That almost all the participants in the study were aware of mosquito bites as a means through which malaria infection could be transmitted is not surprising, considering the Hausa name for malaria being ‘zazzabin cizon sauro’, a term, literally translated to mean, ‘fever caused by mosquito bite’. At the first follow-up visit, all respondents in the intervention group correctly identified mosquito bites as a means of malaria transmission, while four respondents in the control group answered the question wrongly; a finding similar to that of a previous study among refugee mothers in Central America [32]. The intervention was also impactful in raising their knowledge about ITNs at the times similar to findings from a previous study [35].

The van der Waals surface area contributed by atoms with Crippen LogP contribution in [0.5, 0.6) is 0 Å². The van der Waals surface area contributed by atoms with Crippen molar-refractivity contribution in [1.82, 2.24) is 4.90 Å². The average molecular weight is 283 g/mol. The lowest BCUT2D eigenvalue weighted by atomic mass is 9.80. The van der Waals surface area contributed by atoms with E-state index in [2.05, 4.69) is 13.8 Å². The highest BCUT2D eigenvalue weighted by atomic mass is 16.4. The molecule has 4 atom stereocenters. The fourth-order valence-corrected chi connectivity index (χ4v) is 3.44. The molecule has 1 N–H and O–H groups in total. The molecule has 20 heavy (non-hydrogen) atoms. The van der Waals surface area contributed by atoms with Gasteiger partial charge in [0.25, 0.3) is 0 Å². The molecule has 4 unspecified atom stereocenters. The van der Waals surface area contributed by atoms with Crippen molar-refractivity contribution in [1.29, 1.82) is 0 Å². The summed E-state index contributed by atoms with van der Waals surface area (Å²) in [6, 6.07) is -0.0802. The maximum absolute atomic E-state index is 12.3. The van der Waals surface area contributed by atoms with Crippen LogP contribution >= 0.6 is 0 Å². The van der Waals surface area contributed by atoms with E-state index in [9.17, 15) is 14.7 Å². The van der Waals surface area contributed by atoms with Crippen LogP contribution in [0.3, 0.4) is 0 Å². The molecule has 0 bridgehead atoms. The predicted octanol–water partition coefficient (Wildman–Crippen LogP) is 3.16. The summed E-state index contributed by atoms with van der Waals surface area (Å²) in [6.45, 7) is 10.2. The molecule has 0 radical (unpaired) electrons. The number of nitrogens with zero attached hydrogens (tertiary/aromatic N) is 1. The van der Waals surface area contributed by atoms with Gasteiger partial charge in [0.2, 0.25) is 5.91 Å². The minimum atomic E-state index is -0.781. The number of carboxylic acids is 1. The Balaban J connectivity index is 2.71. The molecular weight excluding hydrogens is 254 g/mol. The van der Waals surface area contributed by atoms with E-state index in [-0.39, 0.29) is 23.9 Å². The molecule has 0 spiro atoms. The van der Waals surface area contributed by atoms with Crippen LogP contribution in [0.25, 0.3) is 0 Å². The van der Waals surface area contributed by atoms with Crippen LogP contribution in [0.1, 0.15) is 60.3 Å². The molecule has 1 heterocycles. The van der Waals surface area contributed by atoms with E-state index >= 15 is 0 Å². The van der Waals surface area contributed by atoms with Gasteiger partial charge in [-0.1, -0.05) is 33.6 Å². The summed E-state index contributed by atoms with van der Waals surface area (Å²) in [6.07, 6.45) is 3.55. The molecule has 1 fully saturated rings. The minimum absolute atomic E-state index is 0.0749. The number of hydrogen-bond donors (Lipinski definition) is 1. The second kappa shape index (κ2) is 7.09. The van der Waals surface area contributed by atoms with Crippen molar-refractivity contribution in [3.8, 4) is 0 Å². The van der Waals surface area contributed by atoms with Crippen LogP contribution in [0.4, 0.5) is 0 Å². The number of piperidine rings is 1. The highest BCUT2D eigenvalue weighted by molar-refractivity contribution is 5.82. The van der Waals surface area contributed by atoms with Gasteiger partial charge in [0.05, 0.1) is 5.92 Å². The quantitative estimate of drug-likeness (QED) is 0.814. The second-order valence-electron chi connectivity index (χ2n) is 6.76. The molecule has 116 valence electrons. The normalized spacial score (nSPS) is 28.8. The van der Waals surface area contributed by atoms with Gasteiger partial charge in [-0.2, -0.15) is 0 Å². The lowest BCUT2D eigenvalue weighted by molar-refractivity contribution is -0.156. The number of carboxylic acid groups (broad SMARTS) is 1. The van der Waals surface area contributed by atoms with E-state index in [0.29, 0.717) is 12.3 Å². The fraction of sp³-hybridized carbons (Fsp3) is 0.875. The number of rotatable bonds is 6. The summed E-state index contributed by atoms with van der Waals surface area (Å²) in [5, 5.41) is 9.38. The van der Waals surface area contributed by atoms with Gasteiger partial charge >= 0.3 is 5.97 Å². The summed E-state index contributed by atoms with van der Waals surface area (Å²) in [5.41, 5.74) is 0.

There was significant increase in the total knowledge scores for both groups, which is not unexpected, since the routine health talks given during the ante-natal care visits, also include discussions on malaria in pregnancy. Attending antenatal care has been also been reported to predict having higher accurate knowledge of malaria [48]. Previous studies have shown that even health education interventions on malaria which were not guided by any health theory, were still effective in leading to higher malaria knowledge [31, 35]. In Bangladesh, a community-wide distribution of insecticidal nets alongside health education by the distributors, was effective in leading to increased knowledge of malaria and insecticidal nets [33]. In contrast to a prior study which showed no difference between the effects of a plain health education session and one based on the IMB model [45], this study had demonstrated the superiority of the IMB-based health education over a plain one in improving knowledge levels. The decreased effect size after replacing missing values is indicative of a likely lesser outcome among those who dropped out, similar to findings from a previous study where the odds of having higher knowledge of malaria transmission and prevention were higher among those who had completed the intervention programme, compared to those who had not [35].